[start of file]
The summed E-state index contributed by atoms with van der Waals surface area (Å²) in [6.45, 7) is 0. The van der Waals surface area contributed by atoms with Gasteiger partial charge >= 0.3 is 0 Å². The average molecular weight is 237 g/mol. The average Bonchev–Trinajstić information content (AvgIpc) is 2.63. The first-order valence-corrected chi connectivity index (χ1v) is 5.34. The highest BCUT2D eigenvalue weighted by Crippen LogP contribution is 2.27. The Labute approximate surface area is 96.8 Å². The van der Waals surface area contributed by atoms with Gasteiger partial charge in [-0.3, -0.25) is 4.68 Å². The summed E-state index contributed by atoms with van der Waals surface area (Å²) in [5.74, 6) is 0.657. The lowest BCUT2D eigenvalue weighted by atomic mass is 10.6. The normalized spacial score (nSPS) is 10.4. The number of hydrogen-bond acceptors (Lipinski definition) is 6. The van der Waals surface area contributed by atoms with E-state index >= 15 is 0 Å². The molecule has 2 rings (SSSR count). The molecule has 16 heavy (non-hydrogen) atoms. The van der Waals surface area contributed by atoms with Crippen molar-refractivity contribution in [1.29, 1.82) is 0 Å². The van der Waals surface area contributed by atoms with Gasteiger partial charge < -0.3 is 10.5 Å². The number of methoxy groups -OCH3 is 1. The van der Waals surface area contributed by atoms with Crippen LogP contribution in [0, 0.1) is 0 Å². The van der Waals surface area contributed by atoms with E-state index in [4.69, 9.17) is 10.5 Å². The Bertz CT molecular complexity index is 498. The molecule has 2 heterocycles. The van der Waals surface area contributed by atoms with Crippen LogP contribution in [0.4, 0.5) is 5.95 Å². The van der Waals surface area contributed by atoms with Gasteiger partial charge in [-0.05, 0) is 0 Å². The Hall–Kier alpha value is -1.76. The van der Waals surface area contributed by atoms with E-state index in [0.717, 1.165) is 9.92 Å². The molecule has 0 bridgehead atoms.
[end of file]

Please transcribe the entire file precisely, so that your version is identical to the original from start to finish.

The summed E-state index contributed by atoms with van der Waals surface area (Å²) in [6.45, 7) is 0. The van der Waals surface area contributed by atoms with Gasteiger partial charge >= 0.3 is 0 Å². The average molecular weight is 237 g/mol. The average Bonchev–Trinajstić information content (AvgIpc) is 2.63. The first-order valence-corrected chi connectivity index (χ1v) is 5.34. The highest BCUT2D eigenvalue weighted by Crippen LogP contribution is 2.27. The Labute approximate surface area is 96.8 Å². The van der Waals surface area contributed by atoms with Gasteiger partial charge in [-0.3, -0.25) is 4.68 Å². The summed E-state index contributed by atoms with van der Waals surface area (Å²) in [5.74, 6) is 0.657. The lowest BCUT2D eigenvalue weighted by atomic mass is 10.6. The normalized spacial score (nSPS) is 10.4. The number of hydrogen-bond acceptors (Lipinski definition) is 6. The van der Waals surface area contributed by atoms with E-state index >= 15 is 0 Å². The molecule has 2 rings (SSSR count). The molecule has 16 heavy (non-hydrogen) atoms. The van der Waals surface area contributed by atoms with Crippen molar-refractivity contribution in [1.29, 1.82) is 0 Å². The van der Waals surface area contributed by atoms with Gasteiger partial charge < -0.3 is 10.5 Å². The number of methoxy groups -OCH3 is 1. The van der Waals surface area contributed by atoms with Crippen LogP contribution in [0, 0.1) is 0 Å². The van der Waals surface area contributed by atoms with E-state index in [4.69, 9.17) is 10.5 Å². The Bertz CT molecular complexity index is 498. The molecule has 2 heterocycles. The van der Waals surface area contributed by atoms with Crippen LogP contribution in [0.4, 0.5) is 5.95 Å². The van der Waals surface area contributed by atoms with Gasteiger partial charge in [-0.05, 0) is 0 Å². The Hall–Kier alpha value is -1.76. The van der Waals surface area contributed by atoms with E-state index in [0.717, 1.165) is 9.92 Å². The molecule has 0 bridgehead atoms.